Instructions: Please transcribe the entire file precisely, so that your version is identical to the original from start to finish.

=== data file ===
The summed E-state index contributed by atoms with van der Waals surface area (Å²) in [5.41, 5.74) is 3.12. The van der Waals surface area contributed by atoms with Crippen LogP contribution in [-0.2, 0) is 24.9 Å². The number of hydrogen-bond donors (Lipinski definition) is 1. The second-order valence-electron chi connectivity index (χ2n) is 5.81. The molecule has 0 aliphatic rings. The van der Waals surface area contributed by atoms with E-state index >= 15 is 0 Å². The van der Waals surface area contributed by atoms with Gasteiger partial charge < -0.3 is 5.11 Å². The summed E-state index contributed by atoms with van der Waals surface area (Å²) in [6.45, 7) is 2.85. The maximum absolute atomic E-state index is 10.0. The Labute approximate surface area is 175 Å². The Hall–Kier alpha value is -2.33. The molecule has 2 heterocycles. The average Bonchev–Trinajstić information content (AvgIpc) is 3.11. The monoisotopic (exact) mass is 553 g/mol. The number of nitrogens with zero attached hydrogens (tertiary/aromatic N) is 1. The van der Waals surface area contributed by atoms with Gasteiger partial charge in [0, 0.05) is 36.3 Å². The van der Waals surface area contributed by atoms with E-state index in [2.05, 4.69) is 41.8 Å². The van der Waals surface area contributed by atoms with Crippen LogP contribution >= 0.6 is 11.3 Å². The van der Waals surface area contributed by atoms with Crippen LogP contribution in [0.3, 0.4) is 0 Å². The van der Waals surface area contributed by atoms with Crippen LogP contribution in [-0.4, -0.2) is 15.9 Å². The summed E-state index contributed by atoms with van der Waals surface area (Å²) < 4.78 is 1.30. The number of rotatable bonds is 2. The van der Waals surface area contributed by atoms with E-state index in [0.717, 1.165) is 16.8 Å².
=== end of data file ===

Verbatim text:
The summed E-state index contributed by atoms with van der Waals surface area (Å²) in [5.41, 5.74) is 3.12. The van der Waals surface area contributed by atoms with Crippen LogP contribution in [-0.2, 0) is 24.9 Å². The number of hydrogen-bond donors (Lipinski definition) is 1. The second-order valence-electron chi connectivity index (χ2n) is 5.81. The molecule has 0 aliphatic rings. The van der Waals surface area contributed by atoms with E-state index >= 15 is 0 Å². The van der Waals surface area contributed by atoms with Gasteiger partial charge < -0.3 is 5.11 Å². The summed E-state index contributed by atoms with van der Waals surface area (Å²) in [6.45, 7) is 2.85. The maximum absolute atomic E-state index is 10.0. The Labute approximate surface area is 175 Å². The Hall–Kier alpha value is -2.33. The molecule has 2 heterocycles. The average Bonchev–Trinajstić information content (AvgIpc) is 3.11. The monoisotopic (exact) mass is 553 g/mol. The number of nitrogens with zero attached hydrogens (tertiary/aromatic N) is 1. The van der Waals surface area contributed by atoms with Gasteiger partial charge in [0, 0.05) is 36.3 Å². The van der Waals surface area contributed by atoms with E-state index in [2.05, 4.69) is 41.8 Å². The van der Waals surface area contributed by atoms with Crippen LogP contribution >= 0.6 is 11.3 Å². The van der Waals surface area contributed by atoms with Crippen LogP contribution in [0.3, 0.4) is 0 Å². The van der Waals surface area contributed by atoms with Crippen LogP contribution in [-0.4, -0.2) is 15.9 Å². The summed E-state index contributed by atoms with van der Waals surface area (Å²) < 4.78 is 1.30. The number of rotatable bonds is 2. The van der Waals surface area contributed by atoms with E-state index in [0.717, 1.165) is 16.8 Å².